Several chapters are devoted entirely to Joseph’s son, who she refers to as “the boy.” The boy, who only eats grilled cheese and pepperoni pizza, hates going outside, and stays up all night playing Halo. Although I understand that Joseph’s son is integral to her story, I found him to be the least captivating character in the book, probably because he sounded like a typical rebellious teenager to me. Having multiple chapters about one character makes the book feel lopsided; Joseph’s pride for her son seems to get in the way of the book’s construct. If I were to pick a character that deserved multiple chapters, I’d love to hear more about Joseph’s impeccable younger brother, who, as a child, washed and ironed his allowance money and hung it up on a clothesline.
Although Joseph may be a friend to man and dog, I don’t find anything “astonishing” about her story, as its title suggests. In fact, not much happens in the book at all. Joseph spends a great deal of time mapping out each of her characters, describing what they like to eat for lunch and their favorite jokes. Although these details create rich, vibrant characters, the story is not astonishing because each character exists in a vacuum; they do not interact much with one another. If the book’s title were different, I don’t think I would miss the lack of astonishment. It just isn’t that type of story.
Also, I’m not sure why Joseph does not devote any chapters to the women in her life. Although her mother and mother-in-law are mentioned, they are merely supporting characters in the chapters about her father and father-in-law. Even Joseph’s dog, Bobby, who has his own chapter, is male. Why a pet dog rates a chapter when her own mother doesn’t is baffling. I felt that because I never read about how the author relates and reacts to women, an essential piece of Joseph’s life was missing from the book.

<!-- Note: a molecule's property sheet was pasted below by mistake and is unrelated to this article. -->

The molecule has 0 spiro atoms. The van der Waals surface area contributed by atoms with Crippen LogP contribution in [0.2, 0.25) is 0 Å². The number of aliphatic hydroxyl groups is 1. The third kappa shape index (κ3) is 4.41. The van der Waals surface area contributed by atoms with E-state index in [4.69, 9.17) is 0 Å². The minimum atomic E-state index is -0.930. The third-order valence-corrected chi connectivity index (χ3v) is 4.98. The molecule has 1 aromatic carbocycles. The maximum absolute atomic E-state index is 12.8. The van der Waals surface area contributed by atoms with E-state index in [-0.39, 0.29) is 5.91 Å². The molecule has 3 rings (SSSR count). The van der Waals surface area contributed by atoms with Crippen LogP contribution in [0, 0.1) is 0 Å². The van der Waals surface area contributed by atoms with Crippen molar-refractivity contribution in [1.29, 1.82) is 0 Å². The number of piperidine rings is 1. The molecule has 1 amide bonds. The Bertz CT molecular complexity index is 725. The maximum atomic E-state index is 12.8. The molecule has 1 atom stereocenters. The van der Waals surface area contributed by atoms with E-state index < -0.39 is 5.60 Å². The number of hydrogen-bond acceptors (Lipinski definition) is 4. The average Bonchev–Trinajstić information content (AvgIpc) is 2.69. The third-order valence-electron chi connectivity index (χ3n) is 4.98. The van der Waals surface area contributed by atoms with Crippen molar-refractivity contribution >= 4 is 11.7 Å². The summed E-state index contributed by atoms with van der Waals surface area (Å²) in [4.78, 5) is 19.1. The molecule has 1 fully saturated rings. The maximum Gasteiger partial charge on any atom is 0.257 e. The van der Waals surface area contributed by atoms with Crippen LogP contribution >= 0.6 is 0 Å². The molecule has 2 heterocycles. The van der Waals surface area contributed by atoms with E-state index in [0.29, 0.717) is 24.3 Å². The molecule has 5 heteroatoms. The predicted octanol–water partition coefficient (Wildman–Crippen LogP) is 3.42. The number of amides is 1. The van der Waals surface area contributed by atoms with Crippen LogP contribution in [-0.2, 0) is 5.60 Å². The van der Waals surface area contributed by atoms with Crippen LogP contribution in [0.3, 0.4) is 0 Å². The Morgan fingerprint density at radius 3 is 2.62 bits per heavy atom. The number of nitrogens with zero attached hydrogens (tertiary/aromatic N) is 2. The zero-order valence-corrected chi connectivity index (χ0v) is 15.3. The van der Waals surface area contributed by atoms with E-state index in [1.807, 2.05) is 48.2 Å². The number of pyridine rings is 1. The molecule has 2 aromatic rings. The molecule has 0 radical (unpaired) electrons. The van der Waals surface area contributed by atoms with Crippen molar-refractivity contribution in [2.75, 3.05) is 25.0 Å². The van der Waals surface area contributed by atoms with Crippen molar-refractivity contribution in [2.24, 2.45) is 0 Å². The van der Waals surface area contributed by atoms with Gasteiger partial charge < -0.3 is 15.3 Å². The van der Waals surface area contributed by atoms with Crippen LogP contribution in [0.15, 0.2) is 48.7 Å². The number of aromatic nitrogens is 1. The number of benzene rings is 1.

Joseph uses lists to catalogue her character’s traits, allowing readers to create their own impressions. In a particularly revealing passage about her ex-husband, Joseph writes, “Karl Bennett can’t hold his liquor. Scotch makes him mean. He faints at the sight of his own blood. He’s never surfed the Internet and doesn’t own a dictionary. He doesn’t have a suit, he doesn’t have a passport. Karl Bennett doesn’t like looking up numbers in the phone book. He doesn’t like Ed Bradley’s pierced ear, women who wear a lot of makeup, or little boys with long hair.” Sometimes, Joseph’s style sounds a bit like a personal ad, which may feel a bit gimmicky, at first. But because each character in the book is given his own lengthy list, knowing these details begins to feel less like a device and more like a new way to build a character beyond the typical “soft brown hair, blue eyes” descriptions common in so many memoirs.
I’m Sorry You Feel That Way is an ambitious first memoir that breaks the traditional conventions of true story in first person. I don’t agree with every choice the author makes, and I do not follow Joseph’s story every step of the way, particularly because of the absence of female characters without an explanation for the oversight. But when given the choice between an ambitious, rule-breaking first memoir and a safe one that stays within the lines, I’ll go with the rule-breaker.
Books mentioned in This column:
Lindsay Champion's writing has been featured in Time Out New York, The New York Press, McSweeney's, Fray Quarterly (available now at Barnes & Noble), Common Ties, SMITH Magazine, and in It All Changed in an Instant: More Six-Word Memoirs by Writers Famous & Obscure, published by Harper Perennial. Lindsay is a member of the Society of Professional Journalists and has written hundreds of articles for numerous Internet publications, including Travels.com, Livestrong.com and Trails.com. She received her BFA from NYU's Tisch School of the Arts, where she studied writing. After living in New York City for six years, Lindsay has relocated to Los Angeles for some reason. She lives in Studio City, California, with an albino goldfish named Betty White. New York Words is Lindsay’s web site. Contact Lindsay.